Sheriff Plans to Retire When Term Ends in ’98

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After four years as Ventura County sheriff, Larry Carpenter is preparing to turn in his badge at the end of his term in 1998 and is already mobilizing his political resources to push Chief Deputy Robert Brooks as his successor.

Carpenter disclosed his plans publicly in an interview with The Times on Thursday, emphasizing that he has no intentions of leaving office before his term is over, saying he has a four-year commitment to the voters.

“I have no intention of retiring early, period,” he said.

Yet, the 50-year-old sheriff, who grew up on a Palomino horse ranch outside Fillmore, said he wants to leave while he is young enough to enjoy hunting, fishing and maybe even following the rodeo circuit around the country for a while.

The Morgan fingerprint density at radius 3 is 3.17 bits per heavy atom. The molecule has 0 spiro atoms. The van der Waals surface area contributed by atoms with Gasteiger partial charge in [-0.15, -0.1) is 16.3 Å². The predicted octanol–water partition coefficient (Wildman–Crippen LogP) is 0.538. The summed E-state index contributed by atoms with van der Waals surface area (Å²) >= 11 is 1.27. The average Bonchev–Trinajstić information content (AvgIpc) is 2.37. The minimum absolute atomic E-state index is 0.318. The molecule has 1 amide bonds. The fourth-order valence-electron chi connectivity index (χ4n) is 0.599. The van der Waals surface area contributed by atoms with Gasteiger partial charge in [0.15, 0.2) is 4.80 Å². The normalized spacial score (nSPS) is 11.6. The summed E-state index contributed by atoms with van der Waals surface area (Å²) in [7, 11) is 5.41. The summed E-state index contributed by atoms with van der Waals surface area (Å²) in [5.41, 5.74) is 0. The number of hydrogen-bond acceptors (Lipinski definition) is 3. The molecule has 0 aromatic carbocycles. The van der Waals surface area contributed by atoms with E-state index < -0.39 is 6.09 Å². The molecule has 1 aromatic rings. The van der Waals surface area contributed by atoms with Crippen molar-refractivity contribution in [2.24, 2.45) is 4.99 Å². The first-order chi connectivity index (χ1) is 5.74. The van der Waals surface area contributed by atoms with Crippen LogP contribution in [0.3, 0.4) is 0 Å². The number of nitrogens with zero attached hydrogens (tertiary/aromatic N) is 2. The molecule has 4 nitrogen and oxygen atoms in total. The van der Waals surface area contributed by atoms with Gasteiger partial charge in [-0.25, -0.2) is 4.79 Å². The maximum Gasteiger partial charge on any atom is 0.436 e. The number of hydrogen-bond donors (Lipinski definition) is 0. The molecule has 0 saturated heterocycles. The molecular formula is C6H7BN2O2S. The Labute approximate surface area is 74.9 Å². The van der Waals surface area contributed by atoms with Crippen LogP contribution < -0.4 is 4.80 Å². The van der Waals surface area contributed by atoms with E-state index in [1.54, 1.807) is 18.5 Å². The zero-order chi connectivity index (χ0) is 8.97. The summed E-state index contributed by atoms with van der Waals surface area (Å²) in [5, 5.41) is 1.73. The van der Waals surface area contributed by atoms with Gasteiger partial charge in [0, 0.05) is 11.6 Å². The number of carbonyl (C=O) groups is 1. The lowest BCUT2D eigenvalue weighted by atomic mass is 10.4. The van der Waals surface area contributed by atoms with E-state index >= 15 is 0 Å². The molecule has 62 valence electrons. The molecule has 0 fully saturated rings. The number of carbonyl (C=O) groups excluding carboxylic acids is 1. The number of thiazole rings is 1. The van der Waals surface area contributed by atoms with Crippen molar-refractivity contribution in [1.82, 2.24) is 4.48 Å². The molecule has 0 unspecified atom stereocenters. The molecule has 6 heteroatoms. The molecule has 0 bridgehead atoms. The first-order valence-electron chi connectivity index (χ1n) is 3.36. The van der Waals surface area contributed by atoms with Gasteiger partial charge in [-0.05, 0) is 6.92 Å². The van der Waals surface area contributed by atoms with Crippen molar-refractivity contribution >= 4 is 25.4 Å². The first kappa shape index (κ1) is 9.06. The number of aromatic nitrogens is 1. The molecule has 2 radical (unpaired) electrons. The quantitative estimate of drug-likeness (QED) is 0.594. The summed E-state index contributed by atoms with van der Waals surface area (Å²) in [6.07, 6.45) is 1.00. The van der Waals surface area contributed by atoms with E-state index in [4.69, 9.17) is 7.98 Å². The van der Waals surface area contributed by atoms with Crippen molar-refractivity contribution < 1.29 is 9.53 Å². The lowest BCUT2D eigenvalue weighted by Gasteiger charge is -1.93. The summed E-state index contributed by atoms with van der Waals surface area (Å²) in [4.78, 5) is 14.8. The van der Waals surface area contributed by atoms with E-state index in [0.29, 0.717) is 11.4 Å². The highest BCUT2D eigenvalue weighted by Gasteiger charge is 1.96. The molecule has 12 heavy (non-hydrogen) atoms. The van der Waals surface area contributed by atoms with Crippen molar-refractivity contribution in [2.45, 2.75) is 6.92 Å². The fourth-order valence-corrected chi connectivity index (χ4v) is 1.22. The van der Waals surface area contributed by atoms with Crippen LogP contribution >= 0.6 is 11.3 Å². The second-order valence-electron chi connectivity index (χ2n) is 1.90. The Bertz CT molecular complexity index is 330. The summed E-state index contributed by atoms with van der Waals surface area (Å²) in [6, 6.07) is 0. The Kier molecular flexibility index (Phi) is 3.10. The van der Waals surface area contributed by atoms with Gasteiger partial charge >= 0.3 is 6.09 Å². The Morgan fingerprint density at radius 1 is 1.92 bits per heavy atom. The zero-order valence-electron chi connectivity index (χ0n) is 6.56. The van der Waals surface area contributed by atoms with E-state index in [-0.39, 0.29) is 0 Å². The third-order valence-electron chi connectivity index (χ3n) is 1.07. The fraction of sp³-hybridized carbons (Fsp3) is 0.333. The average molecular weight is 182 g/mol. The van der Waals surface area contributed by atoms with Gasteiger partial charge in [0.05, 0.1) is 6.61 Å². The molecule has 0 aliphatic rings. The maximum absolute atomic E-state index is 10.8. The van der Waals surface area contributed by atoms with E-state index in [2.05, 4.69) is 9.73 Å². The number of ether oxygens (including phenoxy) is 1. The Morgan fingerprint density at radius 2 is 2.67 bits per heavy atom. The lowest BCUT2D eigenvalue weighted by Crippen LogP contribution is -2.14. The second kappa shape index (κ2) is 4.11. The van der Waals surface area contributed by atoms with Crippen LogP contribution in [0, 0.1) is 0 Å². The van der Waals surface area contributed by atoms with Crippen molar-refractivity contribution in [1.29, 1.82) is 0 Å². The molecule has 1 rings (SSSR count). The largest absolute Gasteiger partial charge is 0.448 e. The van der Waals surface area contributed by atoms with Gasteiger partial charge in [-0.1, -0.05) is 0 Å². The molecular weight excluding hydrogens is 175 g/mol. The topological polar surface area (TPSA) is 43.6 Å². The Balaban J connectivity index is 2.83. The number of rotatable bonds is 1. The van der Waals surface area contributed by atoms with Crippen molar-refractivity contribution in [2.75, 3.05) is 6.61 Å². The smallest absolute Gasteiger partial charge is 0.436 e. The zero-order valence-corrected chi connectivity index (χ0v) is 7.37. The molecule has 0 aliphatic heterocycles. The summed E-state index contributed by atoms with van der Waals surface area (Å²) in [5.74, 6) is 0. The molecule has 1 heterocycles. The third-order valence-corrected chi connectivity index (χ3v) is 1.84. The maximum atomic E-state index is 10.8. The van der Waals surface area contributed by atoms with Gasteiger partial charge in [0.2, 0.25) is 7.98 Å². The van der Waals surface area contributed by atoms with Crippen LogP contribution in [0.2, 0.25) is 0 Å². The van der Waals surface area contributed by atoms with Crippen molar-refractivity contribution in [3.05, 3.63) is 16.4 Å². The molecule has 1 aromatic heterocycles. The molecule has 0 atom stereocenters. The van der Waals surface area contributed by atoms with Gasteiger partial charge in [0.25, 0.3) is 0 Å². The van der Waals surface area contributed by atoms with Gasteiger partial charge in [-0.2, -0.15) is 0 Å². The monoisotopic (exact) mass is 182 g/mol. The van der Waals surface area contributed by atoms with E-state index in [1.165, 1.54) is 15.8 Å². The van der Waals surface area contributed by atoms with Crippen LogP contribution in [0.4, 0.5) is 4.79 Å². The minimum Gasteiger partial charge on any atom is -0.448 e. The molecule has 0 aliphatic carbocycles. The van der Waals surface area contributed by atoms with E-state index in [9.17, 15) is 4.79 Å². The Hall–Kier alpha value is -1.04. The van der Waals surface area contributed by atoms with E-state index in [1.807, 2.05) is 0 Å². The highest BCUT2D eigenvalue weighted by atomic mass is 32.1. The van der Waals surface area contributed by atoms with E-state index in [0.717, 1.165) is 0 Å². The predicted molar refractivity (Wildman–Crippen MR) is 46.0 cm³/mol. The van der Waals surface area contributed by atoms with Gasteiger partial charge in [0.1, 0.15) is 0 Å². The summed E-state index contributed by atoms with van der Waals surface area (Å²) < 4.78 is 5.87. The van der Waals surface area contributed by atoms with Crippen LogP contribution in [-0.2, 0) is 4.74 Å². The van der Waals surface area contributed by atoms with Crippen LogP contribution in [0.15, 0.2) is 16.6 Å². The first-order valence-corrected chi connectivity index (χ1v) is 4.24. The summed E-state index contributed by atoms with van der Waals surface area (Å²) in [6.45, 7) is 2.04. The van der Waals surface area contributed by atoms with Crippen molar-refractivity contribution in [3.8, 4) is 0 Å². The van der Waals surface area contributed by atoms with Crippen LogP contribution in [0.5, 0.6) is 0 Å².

He stressed he has not ruled out running for reelection if it appears that someone might mount a serious election challenge to his hand-picked successor--currently the top Sheriff’s Department official in the east county.

“I don’t want this department to have a hiccup when I’m gone and the new sheriff comes on,” Carpenter said. “If something goes askew, then I’m perfectly willing to throw my hat in the ring.”

Such a challenger is not very likely to emerge from within the Sheriff’s Department, where Brooks, 46, enjoys widespread support from his fellow chief deputies and is popular among the troops, officials said.

Furthermore, conservative political organizations and law enforcement officers are quickly rallying behind Brooks, who was raised in Thousand Oaks and now runs the sheriff’s East County Police Services Division.